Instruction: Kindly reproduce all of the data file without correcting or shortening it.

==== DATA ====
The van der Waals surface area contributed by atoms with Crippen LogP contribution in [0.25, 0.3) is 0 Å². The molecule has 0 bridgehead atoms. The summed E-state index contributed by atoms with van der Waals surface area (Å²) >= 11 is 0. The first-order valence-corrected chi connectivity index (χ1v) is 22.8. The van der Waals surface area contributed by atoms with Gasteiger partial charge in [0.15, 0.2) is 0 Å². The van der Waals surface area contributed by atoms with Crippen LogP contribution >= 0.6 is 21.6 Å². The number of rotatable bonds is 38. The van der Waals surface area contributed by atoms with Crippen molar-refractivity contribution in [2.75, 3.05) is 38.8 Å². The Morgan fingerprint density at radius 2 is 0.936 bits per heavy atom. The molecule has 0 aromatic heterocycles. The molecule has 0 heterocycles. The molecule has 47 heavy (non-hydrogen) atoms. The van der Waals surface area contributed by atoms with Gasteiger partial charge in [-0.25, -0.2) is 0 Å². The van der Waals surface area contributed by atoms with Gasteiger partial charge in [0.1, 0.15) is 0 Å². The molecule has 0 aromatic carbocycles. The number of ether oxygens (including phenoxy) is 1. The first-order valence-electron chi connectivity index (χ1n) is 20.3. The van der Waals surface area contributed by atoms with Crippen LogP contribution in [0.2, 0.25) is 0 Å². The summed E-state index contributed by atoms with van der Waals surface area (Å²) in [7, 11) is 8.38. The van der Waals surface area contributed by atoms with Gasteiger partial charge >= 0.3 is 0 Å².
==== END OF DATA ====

The van der Waals surface area contributed by atoms with Crippen LogP contribution in [0.25, 0.3) is 0 Å². The molecule has 0 bridgehead atoms. The summed E-state index contributed by atoms with van der Waals surface area (Å²) >= 11 is 0. The first-order valence-corrected chi connectivity index (χ1v) is 22.8. The van der Waals surface area contributed by atoms with Gasteiger partial charge in [0.15, 0.2) is 0 Å². The van der Waals surface area contributed by atoms with Crippen LogP contribution >= 0.6 is 21.6 Å². The number of rotatable bonds is 38. The van der Waals surface area contributed by atoms with Crippen molar-refractivity contribution in [2.75, 3.05) is 38.8 Å². The Morgan fingerprint density at radius 2 is 0.936 bits per heavy atom. The molecule has 0 aromatic heterocycles. The molecule has 0 heterocycles. The molecule has 47 heavy (non-hydrogen) atoms. The van der Waals surface area contributed by atoms with Gasteiger partial charge in [-0.25, -0.2) is 0 Å². The van der Waals surface area contributed by atoms with Gasteiger partial charge in [0.1, 0.15) is 0 Å². The molecule has 0 aromatic carbocycles. The number of ether oxygens (including phenoxy) is 1. The first-order valence-electron chi connectivity index (χ1n) is 20.3. The van der Waals surface area contributed by atoms with Crippen LogP contribution in [0.2, 0.25) is 0 Å². The summed E-state index contributed by atoms with van der Waals surface area (Å²) in [7, 11) is 8.38. The van der Waals surface area contributed by atoms with Gasteiger partial charge >= 0.3 is 0 Å².